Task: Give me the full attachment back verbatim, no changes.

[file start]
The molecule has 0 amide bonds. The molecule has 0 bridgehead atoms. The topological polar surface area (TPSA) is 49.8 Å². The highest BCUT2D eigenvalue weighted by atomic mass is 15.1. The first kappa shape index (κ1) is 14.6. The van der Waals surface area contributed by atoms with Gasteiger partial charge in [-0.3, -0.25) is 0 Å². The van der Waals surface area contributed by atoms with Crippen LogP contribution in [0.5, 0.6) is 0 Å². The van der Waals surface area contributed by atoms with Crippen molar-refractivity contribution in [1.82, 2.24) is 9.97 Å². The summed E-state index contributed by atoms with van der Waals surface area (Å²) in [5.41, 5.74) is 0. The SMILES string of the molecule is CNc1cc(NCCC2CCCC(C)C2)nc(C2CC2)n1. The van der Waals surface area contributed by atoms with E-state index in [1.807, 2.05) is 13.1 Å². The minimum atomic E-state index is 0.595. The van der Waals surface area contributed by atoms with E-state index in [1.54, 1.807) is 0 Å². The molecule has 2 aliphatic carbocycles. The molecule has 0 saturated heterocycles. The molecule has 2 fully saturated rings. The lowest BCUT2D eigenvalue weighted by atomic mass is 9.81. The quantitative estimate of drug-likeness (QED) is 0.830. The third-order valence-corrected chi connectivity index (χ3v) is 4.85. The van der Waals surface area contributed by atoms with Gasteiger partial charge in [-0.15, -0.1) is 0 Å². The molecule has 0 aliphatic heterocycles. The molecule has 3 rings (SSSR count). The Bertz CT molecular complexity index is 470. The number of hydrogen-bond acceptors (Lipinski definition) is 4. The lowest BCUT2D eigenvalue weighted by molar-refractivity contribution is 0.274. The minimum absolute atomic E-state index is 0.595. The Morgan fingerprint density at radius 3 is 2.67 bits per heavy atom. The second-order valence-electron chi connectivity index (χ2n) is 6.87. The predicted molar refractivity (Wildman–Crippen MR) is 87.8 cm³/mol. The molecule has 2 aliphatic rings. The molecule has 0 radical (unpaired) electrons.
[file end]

The molecule has 0 amide bonds. The molecule has 0 bridgehead atoms. The topological polar surface area (TPSA) is 49.8 Å². The highest BCUT2D eigenvalue weighted by atomic mass is 15.1. The first kappa shape index (κ1) is 14.6. The van der Waals surface area contributed by atoms with Gasteiger partial charge in [-0.3, -0.25) is 0 Å². The van der Waals surface area contributed by atoms with Crippen LogP contribution in [0.5, 0.6) is 0 Å². The van der Waals surface area contributed by atoms with Crippen molar-refractivity contribution in [1.82, 2.24) is 9.97 Å². The summed E-state index contributed by atoms with van der Waals surface area (Å²) in [5.41, 5.74) is 0. The SMILES string of the molecule is CNc1cc(NCCC2CCCC(C)C2)nc(C2CC2)n1. The van der Waals surface area contributed by atoms with E-state index in [1.807, 2.05) is 13.1 Å². The minimum atomic E-state index is 0.595. The van der Waals surface area contributed by atoms with E-state index in [1.54, 1.807) is 0 Å². The molecule has 2 aliphatic carbocycles. The molecule has 0 saturated heterocycles. The molecule has 2 fully saturated rings. The lowest BCUT2D eigenvalue weighted by atomic mass is 9.81. The quantitative estimate of drug-likeness (QED) is 0.830. The third-order valence-corrected chi connectivity index (χ3v) is 4.85. The van der Waals surface area contributed by atoms with Gasteiger partial charge in [-0.15, -0.1) is 0 Å². The molecule has 0 aliphatic heterocycles. The molecule has 3 rings (SSSR count). The Bertz CT molecular complexity index is 470. The number of hydrogen-bond acceptors (Lipinski definition) is 4. The lowest BCUT2D eigenvalue weighted by molar-refractivity contribution is 0.274. The minimum absolute atomic E-state index is 0.595. The Morgan fingerprint density at radius 3 is 2.67 bits per heavy atom. The second-order valence-electron chi connectivity index (χ2n) is 6.87. The predicted molar refractivity (Wildman–Crippen MR) is 87.8 cm³/mol. The molecule has 2 aliphatic rings. The molecule has 0 radical (unpaired) electrons.